Malouf goes on to focus on the contrast between youth and old age in order to emphasize the suffering that both Eric and Jim are subjected to in the extract. Like many of the men who have symbolically had to grow up too fast when going to war, through his physically impairment, Eric suffers this to an even greater extent. This is shown by the way Jim hears his voice as “a child, and then, with hardly a change of tone, it was the voice of a querulous old man”. Eric’s seemingly seamless metamorphosis into an old man links to the idea of the long term suffering and the years he will have to endure being like this – ‘sixty even’. The ‘boy’ from the extract is now an ‘old man’. He is seen as ‘querulous’, meaning petulant and whiny, alluding to how the war has aged him and taken away his youth, and by extension the prime of his life, by essentially fast forwarding his aging process. His aging is ironic because, while he is symbolically presented as aged, he must now be treated like a child as he is no longer able to do anything for himself without assistance and needs to be ‘looked after’.

This contrasts between physical youth and mental youth is shown with the next line, “Outside for the first time since was a kid, Jim cried, pushing his fists hard into his eyes sockets”. Whereas Eric is aging prematurely and becoming old before his time, Jim has made a regression – reverting back to being a ‘kid’, in an attempt to cope with the trauma he has faced. This highlights the idea of youth and innocence, relating to the huge number of young men that were killed in the war effort. He covers his ‘eyes sockets’ in an attempt to block out whats happening around him and, though an adult, Jim desperately wants to go back to the past, before he had responsibilities, and more so before the war effort took away his childlike innocence and tainted him. Though the men who fought in war were still someone’s child, they are no longer allowed to act as such, shown with the use of the word ‘Outside’, as Jim hides his reaction from other people. This may also allude to the expectations placed on men at the time to remain strong and not show weakness. From a feminist viewpoint, you can argue that this is an idea that is familiar even to a modern reader, with society still expecting men to act as the strong pillar of the family and not show their emotions. So, the way Jim breaks down at a distance from other people is not only significant because it shows his pain, but it also shows that not only did these men suffer, but they did so in silence.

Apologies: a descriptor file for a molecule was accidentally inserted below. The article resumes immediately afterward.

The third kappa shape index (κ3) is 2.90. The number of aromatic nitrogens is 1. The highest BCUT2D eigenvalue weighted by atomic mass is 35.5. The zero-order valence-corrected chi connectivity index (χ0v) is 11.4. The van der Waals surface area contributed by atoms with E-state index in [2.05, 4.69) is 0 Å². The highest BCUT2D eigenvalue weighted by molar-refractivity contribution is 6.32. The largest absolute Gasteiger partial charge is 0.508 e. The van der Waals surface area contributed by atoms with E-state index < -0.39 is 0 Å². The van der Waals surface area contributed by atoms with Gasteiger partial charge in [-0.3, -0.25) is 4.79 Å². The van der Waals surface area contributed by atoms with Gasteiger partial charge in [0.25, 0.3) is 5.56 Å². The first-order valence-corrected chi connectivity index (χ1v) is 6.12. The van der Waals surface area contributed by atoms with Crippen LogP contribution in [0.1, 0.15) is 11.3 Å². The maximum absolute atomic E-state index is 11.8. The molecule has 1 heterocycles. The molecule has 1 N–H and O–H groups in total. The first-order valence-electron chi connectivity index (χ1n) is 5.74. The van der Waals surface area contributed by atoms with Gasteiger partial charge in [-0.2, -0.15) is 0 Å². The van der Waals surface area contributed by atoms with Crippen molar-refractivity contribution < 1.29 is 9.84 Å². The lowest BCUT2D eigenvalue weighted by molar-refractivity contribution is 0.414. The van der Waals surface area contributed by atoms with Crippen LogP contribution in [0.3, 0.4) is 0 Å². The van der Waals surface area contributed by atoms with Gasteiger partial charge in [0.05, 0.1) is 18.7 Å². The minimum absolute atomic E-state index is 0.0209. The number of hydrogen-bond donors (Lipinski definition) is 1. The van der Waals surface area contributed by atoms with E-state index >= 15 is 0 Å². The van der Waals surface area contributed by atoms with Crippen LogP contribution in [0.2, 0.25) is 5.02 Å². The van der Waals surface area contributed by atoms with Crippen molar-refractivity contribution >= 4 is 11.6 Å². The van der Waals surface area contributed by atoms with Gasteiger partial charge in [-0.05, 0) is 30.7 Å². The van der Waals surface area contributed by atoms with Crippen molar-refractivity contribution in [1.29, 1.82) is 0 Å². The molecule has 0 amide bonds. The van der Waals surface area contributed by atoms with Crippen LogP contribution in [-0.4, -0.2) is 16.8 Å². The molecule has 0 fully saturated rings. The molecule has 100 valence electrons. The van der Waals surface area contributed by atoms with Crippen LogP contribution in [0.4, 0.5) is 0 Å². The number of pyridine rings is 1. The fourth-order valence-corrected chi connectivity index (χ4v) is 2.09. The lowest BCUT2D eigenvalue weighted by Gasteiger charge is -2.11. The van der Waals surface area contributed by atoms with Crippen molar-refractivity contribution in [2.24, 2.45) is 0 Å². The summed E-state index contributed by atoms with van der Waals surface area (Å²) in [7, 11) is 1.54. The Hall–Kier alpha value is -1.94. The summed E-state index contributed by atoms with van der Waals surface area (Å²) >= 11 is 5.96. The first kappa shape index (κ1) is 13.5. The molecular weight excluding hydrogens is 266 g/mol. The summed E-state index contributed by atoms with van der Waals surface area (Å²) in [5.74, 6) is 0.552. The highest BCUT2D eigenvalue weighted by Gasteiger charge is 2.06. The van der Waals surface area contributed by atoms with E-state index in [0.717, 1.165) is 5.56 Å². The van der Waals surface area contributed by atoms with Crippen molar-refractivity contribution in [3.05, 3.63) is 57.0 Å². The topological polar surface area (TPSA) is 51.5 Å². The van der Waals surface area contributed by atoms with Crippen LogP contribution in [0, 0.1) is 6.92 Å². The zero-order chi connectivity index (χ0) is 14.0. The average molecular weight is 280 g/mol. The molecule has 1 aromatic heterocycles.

Malouf emphasizes the idea of suffering through the portrayal of Jim and Eric. Despite the brevity of the extract, we catch a glimpse into the imminent future of pain that Eric himself will experience, as well as the emotional turmoil that Jim breaks down from. The narrative succeeds in showing that – even though the war is just a small chunk of these mens lives – it has endless, lifelong consequences.

Fly Away Peter and the Role of Natural Environments